There is an observation that NP attached to nuclei are increased in a does dependent manner after detergent lysis. One hypothesis to explain the association between the nanoparticles and nuclei is that the NP are imbedded in the ER and this bit of cytoplasm containing NP remains attached to the nuclei after non-ionic treatment. Another hypothesis that may explain the data is that the nuclei becomes extremely sticky binding free floating nanoparticles. There was an increased SSC intensity of the 80nm AgNP-bPEI particles measured on the flow cytometer (Fig 3). This may be due to the surface of the AgNP-bPEI which has rough features as designated by the branched name that suggests these NP will reflect more light than AgNP containing smoother surfaces of the Citrate, PEG and PVP. It is not clear if this roughness parameter effected the absorption or if the positive charge was the primary determinant for absorption.
PARISS hyperspectral imaging
The optical properties of gold and silver nanoparticles are sensitive to particle size, shape, concentration, agglomeration state, and refractive index near the nanoparticle surface, which makes UV/VIS spectroscopy a valuable tool for identifying, characterizing, and studying nanomaterials. Other factors that might affect the wavelength spectra include the microscope configuration, light sources, objectives and mounting media. For many types of nanoparticles, the spectral wavelengths profiles can shift due to changes in the size, shape, coating, or agglomeration state. Blue-shifting refers to an electromagnetic response that is shifted towards shorter wavelengths (higher frequencies, higher energies) while red-shifting refers to shifts towards longer wavelengths. In our studies, AgNP-bPEI and AgNP-CIT appear to clump more inside the cells resulting in a red shift to longer wavelengths. By comparison AgNP-PVP and AgNP-PEG, which do not clump as readily in cells or solution, show a shift toward relatively shorter blue wavelengths. However, particle agglomeration will typically result in a spectral red shift. The surfaces of PVP and PEG are hard and not displaceable, while citrate and bPEI have surfaces which can be modified and exchanged with other molecules making them useful for specific biological applications. These surface features may be partially responsible for the biophysical differences that we observed with flow cytometry and PARISS imaging spectrophotometer instruments.
Surface plasma resonance
The optical properties of silver nanoparticles change when the particles aggregate and the electrons near the surface become delocalized and are then shared among adjacent particles. When this occurs, the surface plasmon shifts to lower energies and the scattering peaks shifts to longer spectra. The SPR occurs when the conduction electrons on the nanoparticle surface undergo a collective oscillation after excitation at specific wavelengths of light [35,36]. This results in a strong absorption of light followed by oscillation of plasmonic nanoparticles and an increase in the scattering of light.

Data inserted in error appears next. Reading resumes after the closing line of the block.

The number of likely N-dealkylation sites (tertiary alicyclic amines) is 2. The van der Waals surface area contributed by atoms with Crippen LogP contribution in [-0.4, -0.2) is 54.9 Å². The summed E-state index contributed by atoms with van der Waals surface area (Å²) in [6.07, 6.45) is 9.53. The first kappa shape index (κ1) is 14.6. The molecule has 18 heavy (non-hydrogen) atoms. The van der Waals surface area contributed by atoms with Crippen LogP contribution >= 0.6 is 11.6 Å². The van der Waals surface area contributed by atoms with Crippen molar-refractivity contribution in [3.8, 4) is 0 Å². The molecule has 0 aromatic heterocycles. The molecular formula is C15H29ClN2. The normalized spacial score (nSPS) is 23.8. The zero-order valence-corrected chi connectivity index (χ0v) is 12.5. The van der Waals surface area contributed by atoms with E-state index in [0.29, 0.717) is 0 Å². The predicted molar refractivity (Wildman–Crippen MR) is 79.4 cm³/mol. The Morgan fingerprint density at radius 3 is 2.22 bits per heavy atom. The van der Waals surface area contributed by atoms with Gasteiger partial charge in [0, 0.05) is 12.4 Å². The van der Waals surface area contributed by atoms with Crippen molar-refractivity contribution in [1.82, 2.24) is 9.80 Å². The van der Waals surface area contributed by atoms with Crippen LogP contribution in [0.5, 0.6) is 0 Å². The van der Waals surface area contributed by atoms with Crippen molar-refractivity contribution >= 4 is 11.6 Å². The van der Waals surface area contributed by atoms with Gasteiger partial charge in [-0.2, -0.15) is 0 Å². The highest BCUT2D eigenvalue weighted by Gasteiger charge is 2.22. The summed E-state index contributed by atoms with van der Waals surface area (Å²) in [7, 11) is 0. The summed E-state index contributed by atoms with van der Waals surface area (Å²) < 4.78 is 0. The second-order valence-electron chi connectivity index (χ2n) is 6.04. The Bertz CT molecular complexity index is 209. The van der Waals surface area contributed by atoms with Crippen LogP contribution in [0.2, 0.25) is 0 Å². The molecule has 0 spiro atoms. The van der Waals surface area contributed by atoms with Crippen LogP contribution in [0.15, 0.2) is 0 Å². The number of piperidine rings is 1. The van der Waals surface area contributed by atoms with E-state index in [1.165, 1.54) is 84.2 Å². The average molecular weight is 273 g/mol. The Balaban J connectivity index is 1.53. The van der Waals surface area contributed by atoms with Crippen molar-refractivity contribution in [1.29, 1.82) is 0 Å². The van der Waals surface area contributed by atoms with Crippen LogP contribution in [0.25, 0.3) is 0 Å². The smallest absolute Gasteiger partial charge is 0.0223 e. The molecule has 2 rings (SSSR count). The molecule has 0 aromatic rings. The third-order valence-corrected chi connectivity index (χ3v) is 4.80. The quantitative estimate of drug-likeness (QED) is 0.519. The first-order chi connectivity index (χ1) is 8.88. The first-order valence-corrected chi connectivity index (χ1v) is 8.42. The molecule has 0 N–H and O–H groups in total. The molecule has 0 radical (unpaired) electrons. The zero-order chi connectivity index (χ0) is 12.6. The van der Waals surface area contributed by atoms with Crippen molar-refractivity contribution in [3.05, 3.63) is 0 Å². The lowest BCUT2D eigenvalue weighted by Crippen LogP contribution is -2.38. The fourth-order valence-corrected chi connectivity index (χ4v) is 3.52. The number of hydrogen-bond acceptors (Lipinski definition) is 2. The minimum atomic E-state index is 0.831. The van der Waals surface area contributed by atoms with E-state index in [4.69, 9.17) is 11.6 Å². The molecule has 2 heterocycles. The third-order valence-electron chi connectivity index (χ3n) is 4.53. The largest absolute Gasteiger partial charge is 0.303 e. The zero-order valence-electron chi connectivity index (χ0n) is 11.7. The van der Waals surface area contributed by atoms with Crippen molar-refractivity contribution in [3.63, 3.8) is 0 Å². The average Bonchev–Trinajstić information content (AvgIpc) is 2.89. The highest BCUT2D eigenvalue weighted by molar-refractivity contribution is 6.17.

These SPR effects were observed to a greater amount with citrate and bPEI surface AgNP coatings compared with PVP and PEG surface coatings (Table 2). In our studies, AgNP-CIT demonstrated the most SPR fluorescence, followed by AgNP-bPEI, AgNP-PEG, and AgNP-PVP. Cells treated with AuNP-PVP coated showed no SPR in contrast to AgNP-PVP which did show some SPR in the far-red channel on a flow cytometer.
The PARISS hyperspectral imaging data on NP contained in the cells or on the slide showed that AgNP-CIT and AgNP-bPEI shifted the exciting light to longer wavelength spectra suggestive of higher agglomeration. In contrast, AgNP-PVP and AgNP-PEG shifted the light to relatively shorter wavelengths which was suggestive of less agglomeration indicated by the detection of less SPR intensity.
It appears that the PARISS hyperspectral imaging data correlates with the SPR flow cytometer data. The greater agglomeration that was observed with AgNP-bPEI and AgNP-CIT using the PARISS imaging equipment may be related to the flow cytometry data that showed an increased SPR and increased SSC intensity measurements. In summary, both techniques were influenced by the degree of particle agglomeration.
Dark-field microscopy illumination describes a technique that can be used to enhance contrast in unstained samples. The incident beam is not captured directly by the objective lens, but the light that has been scattered by the sample is captured which results in a bright image with a dark background. Essentially, the scattered light that enters the objective lens will produce an image while the direct light entering the objective is blocked.
Darkfield microscopy has the potential to observe objects below the diffraction limit of the microscope (220 nm) and therefore is useful to observe nanoparticles that are less than 100 nm in size [22,25–27]. However, the major limitation of darkfield microscopy is that the sample has to be strongly illuminated. In the case of nanoparticles, blue biased light from xenon bulbs have higher energy and lower wavelengths making xenon superior to the red biased light derived from halogen bulbs. These halogen bulbs are contained in most microscopes as their primarily bright field light source. Conventional microscopy using differential interference microscopy (DIC) can only measure NP clumps which have physical sizes above the diffraction limits of the microscope (around 220 nm). Darkfield microscopy can observe 20 nm AgNP.